Just read up on countries with many public holidays, and you will find a European country which had to be bailed out by international financial institutions.

What’s next? Be a populist government and promise longer paternity leave because as fathers, we also need to build that special bond with our child from day one, which is only possible if we spend more time at home with the toddlers?

Keep foreign extremism at bay

THE arrest of two DAP lawmakers – including a state executive councillor – for their suspected links to the Liberation Tigers of Tamil Eelam (LTTE) militant group is certainly one of the most explosive stories of the week.

This isn’t the first time that DAP leaders have found themselves accused of supporting the Sri Lankan terrorist group, since even Penang Deputy Chief Minister Dr P. Ramasamy and Human Resources Minister M. Kulasegaran have been entangled in that same web.

Old pictures, purportedly showing them with flags and paraphernalia from the LTTE, have been circulating on social media for a while, but recently received a new lease of life.

Both Dr Ramasamy and Kulasegaran have one thing in common – they have both spoken out against controversial Indian preacher Dr Zakir Naik. They have continuously lobbied for his deportation and the revoking of his permanent residence status. Many believe that their incessant calls have angered some individuals and groups linked to religious units, who have stepped up their campaign against the two.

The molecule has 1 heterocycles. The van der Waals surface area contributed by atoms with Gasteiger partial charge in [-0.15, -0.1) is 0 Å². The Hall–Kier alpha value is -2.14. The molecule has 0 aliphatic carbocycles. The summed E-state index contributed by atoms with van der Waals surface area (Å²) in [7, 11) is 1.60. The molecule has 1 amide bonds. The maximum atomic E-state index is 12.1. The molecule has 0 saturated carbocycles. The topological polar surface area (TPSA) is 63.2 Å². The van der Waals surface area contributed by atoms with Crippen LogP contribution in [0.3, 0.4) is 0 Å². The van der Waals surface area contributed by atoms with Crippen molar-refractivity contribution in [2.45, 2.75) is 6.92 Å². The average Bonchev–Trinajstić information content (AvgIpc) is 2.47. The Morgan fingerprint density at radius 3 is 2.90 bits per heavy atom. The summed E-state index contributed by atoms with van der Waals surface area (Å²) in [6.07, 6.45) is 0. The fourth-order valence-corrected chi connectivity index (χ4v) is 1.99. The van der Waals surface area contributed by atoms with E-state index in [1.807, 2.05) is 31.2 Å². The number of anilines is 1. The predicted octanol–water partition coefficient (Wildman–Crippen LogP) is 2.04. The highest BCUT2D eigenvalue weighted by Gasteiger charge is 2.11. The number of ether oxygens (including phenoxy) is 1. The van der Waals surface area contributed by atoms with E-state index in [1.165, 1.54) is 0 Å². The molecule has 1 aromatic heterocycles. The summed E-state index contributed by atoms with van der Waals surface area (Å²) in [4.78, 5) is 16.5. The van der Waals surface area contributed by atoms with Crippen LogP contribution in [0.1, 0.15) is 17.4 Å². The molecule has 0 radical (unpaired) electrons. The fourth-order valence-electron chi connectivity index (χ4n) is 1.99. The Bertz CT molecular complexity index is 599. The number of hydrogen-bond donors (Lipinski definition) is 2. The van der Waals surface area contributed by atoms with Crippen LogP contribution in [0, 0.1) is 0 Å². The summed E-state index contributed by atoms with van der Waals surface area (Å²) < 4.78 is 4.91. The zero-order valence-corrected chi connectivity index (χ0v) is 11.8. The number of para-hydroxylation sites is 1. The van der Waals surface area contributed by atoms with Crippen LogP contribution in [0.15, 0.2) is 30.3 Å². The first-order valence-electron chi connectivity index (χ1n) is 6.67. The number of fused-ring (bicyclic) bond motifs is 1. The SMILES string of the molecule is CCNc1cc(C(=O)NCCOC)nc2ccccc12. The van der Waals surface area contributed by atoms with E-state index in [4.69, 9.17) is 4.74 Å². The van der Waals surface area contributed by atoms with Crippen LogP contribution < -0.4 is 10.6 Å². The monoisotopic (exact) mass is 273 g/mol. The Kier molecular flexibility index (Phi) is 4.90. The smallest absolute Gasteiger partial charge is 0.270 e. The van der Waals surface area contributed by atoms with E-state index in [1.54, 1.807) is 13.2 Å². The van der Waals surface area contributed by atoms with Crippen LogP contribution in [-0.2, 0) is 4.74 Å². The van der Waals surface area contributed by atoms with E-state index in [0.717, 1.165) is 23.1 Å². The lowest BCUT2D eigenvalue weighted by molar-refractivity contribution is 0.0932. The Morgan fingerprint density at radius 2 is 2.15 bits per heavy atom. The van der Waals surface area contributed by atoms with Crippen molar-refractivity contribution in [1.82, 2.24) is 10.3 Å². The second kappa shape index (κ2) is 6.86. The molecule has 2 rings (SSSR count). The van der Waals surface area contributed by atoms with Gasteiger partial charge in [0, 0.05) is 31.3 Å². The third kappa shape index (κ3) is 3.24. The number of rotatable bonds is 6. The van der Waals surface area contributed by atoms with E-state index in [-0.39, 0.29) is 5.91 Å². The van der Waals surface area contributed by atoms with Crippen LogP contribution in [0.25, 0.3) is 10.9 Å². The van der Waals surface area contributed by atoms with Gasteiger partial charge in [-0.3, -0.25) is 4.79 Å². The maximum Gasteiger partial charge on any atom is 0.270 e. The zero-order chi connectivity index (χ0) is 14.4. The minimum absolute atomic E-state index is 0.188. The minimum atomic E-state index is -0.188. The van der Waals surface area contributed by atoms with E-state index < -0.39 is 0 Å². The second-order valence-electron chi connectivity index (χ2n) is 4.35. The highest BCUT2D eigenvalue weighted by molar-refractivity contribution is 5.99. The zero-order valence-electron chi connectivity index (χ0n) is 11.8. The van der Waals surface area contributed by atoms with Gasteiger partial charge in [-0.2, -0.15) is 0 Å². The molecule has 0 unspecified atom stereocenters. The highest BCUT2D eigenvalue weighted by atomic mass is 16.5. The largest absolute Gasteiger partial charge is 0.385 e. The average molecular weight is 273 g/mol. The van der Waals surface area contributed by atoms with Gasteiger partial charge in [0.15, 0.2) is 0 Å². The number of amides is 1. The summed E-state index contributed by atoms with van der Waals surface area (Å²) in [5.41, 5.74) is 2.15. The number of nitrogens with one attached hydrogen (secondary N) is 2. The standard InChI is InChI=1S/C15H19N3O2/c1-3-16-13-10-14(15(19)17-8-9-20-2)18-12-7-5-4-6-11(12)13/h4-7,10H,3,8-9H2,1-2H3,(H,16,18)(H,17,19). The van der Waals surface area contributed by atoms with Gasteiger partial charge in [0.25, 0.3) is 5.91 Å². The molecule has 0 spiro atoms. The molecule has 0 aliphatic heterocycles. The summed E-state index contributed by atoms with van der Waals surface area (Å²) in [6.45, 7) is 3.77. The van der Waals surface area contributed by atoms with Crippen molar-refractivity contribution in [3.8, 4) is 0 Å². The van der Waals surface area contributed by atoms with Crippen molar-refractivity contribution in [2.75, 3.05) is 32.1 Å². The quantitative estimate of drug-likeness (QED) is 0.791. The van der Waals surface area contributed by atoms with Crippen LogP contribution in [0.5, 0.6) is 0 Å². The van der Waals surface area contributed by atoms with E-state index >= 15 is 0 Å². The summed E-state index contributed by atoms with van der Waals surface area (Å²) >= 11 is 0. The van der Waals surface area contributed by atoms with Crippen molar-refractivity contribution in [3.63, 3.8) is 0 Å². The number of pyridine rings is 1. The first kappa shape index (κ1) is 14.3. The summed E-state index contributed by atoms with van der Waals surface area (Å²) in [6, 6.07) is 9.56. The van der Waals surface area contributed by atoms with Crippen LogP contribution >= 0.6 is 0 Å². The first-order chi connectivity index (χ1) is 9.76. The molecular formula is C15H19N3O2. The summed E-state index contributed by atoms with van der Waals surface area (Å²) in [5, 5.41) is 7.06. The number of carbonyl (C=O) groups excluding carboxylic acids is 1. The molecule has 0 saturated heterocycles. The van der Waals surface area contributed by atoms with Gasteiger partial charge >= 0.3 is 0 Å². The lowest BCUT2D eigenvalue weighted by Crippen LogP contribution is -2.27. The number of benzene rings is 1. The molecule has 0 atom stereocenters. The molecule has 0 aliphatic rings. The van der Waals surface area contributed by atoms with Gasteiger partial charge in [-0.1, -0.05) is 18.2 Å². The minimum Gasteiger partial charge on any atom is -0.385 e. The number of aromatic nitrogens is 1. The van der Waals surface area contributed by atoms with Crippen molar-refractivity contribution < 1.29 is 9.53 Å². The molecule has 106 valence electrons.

But while this has been nothing more than political rhetoric, details provided by Bukit Aman’s counterterrorism division chief Ayob Khan Mydin Pitchai on Thursday have taken a new complexion.

The two DAP leaders – Melaka exco member G. Saminathan and Seremban Jaya assemblyman P. Gunasekaran – are among seven people arrested under the Security Offences (Special Measures) Act, which comes with 28 days of detention. The possible arrest of Dr Ramasamy, a former Universiti Kebangsaan Malaysia political science lecturer, has also cropped up.

Obviously, Saminathan and Gunasekaran have been under surveillance for a while, because the police said they were arrested for giving speeches during an LTTE Heroes Day event in Melaka on Nov 28 last year. They were also allegedly involved in activities promoting the movement, where they were said to have distributed fliers at the events.

Ayob also said that two of the seven detainees had been charged with assaulting the Sri Lankan ambassador at the Kuala Lumpur International Airport in September 2016. He said police also arrested a 28-year-old insurance agent in Kuala Lumpur, who is believed to have planned an attack on the Sri Lanka High Commission in the city.